Thanks, Michael! That’s great, I will look into it. (And I never mean any offense by the word “magic”; quite the opposite! As for documentation, I am always happy to read a specific piece, but in practice it is usually impossible to locate what that relevant piece is without the help of those who composed it (this is not regarding pydelphin but a general observation.) So, this is what forums are for!)

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So, if my goal is to use the ERG gold treebanked data, then this won’t work, right? (I checked that the code above outputs None for one of the treebanks). It wouldn’t make sense for me to reparse all of that and then re-treebank it.

Is there any way to use pydelphin on the already treebanked data? Or does it sound like I need to write something on my own here, such as a converter to UDX or else some additional code for the pydelphin module (which is of course not a problem, I am just trying to avoid that if the code is already written).

Perhaps re-exporting the treebanks via [incr tsdb()] is the solution after all?


you can use the ltdb (or lisp and the lkb or pydelphin) to get the lexical type from the lexical id, so no need to reparse.

I am in the middle of marking, but could give some help next week.

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I can reparse and auto-update the gold profiles using ERG 2020 with the additional setting to record the lexical types, and it will only take a day or so. I didn’t use that setting for the official release, since I have not tested the various scripts and tools that read the derivation trees, to be sure they can all cope with the added annotations.

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Thanks, Dan, but I think it’s not necessary. As Francis said, one should be able to lookup the lexical types by loading the grammar’s lexicon and looking up the lexical entries in the derivations. No need to risk breaking your scripts unless you were looking for an excuse to export UDX anyway :slight_smile:

As Michael said, it is not strictly necessary. On the other hand, I think recording the lexical types (and roots) in the gold profiles would be a very good idea and should become the documented best-practice.

@Dan Let me know what you decide please! Of course I am not asking you to spend a day of your time but if in the end you conclude that you might need it yourself, then let me know :).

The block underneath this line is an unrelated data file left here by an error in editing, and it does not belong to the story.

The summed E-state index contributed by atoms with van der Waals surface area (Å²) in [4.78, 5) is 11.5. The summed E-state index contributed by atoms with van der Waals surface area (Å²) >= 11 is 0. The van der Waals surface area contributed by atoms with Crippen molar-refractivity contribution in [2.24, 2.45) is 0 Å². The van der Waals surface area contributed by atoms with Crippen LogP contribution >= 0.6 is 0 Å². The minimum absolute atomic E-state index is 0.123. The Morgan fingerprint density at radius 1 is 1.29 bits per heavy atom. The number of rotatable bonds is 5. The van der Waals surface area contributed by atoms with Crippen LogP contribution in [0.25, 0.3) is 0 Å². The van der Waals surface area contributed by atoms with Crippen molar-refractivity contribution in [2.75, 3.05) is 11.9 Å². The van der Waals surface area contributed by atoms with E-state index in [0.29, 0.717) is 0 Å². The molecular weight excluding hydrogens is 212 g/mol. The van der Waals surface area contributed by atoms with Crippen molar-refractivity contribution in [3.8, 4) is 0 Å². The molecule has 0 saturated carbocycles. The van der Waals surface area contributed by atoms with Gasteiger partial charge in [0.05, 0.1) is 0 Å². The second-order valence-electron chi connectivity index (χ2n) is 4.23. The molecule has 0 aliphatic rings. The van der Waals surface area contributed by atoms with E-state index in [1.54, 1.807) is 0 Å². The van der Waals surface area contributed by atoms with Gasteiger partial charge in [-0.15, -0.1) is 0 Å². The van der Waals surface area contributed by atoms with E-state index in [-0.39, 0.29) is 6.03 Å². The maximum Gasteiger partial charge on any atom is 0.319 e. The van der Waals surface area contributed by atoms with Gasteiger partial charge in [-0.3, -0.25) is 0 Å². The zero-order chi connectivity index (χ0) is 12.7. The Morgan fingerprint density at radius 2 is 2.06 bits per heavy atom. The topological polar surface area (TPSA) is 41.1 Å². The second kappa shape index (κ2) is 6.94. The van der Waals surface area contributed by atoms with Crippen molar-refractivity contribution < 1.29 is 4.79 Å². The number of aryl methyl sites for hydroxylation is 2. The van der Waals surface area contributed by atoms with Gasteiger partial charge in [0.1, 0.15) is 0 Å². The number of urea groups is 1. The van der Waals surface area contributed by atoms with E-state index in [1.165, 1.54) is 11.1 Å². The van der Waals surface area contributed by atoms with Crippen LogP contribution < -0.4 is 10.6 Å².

In the meantime, @goodmami , you mean doing this:

completely automatically, right? There is a way to write code that will do this, right? E.g.\ one of the fields in the response object will robustly correspond to something in the lexicon file(s)?

Something like this, maybe, but Francis has more experience here, so maybe wait until he’s done marking:

>>> from delphin import tdl, itsdb
>>> lextypes = {}  # mapping of lexical entry IDs to types
>>> for event, obj, lineno in tdl.iterparse('~/grammars/erg-trunk/lexicon.tdl'):
...     if event == 'TypeDefinition':
...         lextypes[obj.identifier] = obj.supertypes[0]  # assume exactly 1
>>> ts = itsdb.TestSuite('~/grammars/erg-trunk/tsdb/gold/mrs')
>>> for response in ts.processed_items():
...     result = response.result(0)
...     deriv = result.derivation()
...     pairs = [(t.form, t.parent.entity) for t in deriv.terminals()]
...     print(' '.join(f'{form}/{lextypes.get(entity, entity)}'
...                    for form, entity in pairs))
...     break  # for example only
it/n_-_pr-it-x_le rained/v_-_it_le ./period_pct


  • Here’s the documentation for tdl.iterparse()
  • Not every terminal had a lexical entry, so I used lextypes.get(...) instead of lextypes[...]. In this case, period_pct was not in the lexicon.


that code looks good to me, the only change you would have to make is to iterate through more than one lexicon.
period_pct is in ple.tdl (for punctuation), and I think there is also gle.tdl for generic lexical entries and a couple more.

From english.dat:
;; Lexicon entries (instances of status lex-entry or generic-lex-entry)

:begin :instance :status lex-entry.
:include “lexicon”.
:include “lexicon-rbst”.
:include “ple”.
:end :instance.

:begin :instance :status generic-lex-entry.
:include “gle”.
:include “gle-gen”.
:end :instance.


My terminals don’t have parents for some reason (AttributeError: 'UDFTerminal' object has no attribute 'parent'), I wonder what the difference is. I have pydelphin version 1.6.0, and I am trying it on the ERG trunk as well, the MRS test suite. So the data is the same.

Any thoughts on what I could be doing differently? @goodmami

Oh, OK, I can get the code working if I do t._parent instead of t.parent. I am still curious about why t.parent worked for you though? Or if you in fact had _parent, then maybe you could edit accordingly and then I can mark your post as the accepted solution. But I understand this is a “protected attribute” so I am assuming I am doing something wrong by accessing it directly like this. Please advise :).

@bond which english.dat do you mean here? Not the one that ace compiles (but that’s the only one I know about?)

If you meant config.tdl, then the one I get by default with the ERG release does not have that…

Regarding UDFTerminal.parent, I’m surprised to see that error because parent is defined on UDFTerminal, and all it does is retrieve _parent:

Maybe you can paste more of the code you’re using? Maybe something else is going on.

Regarding english.dat, I think @bond meant english.tdl.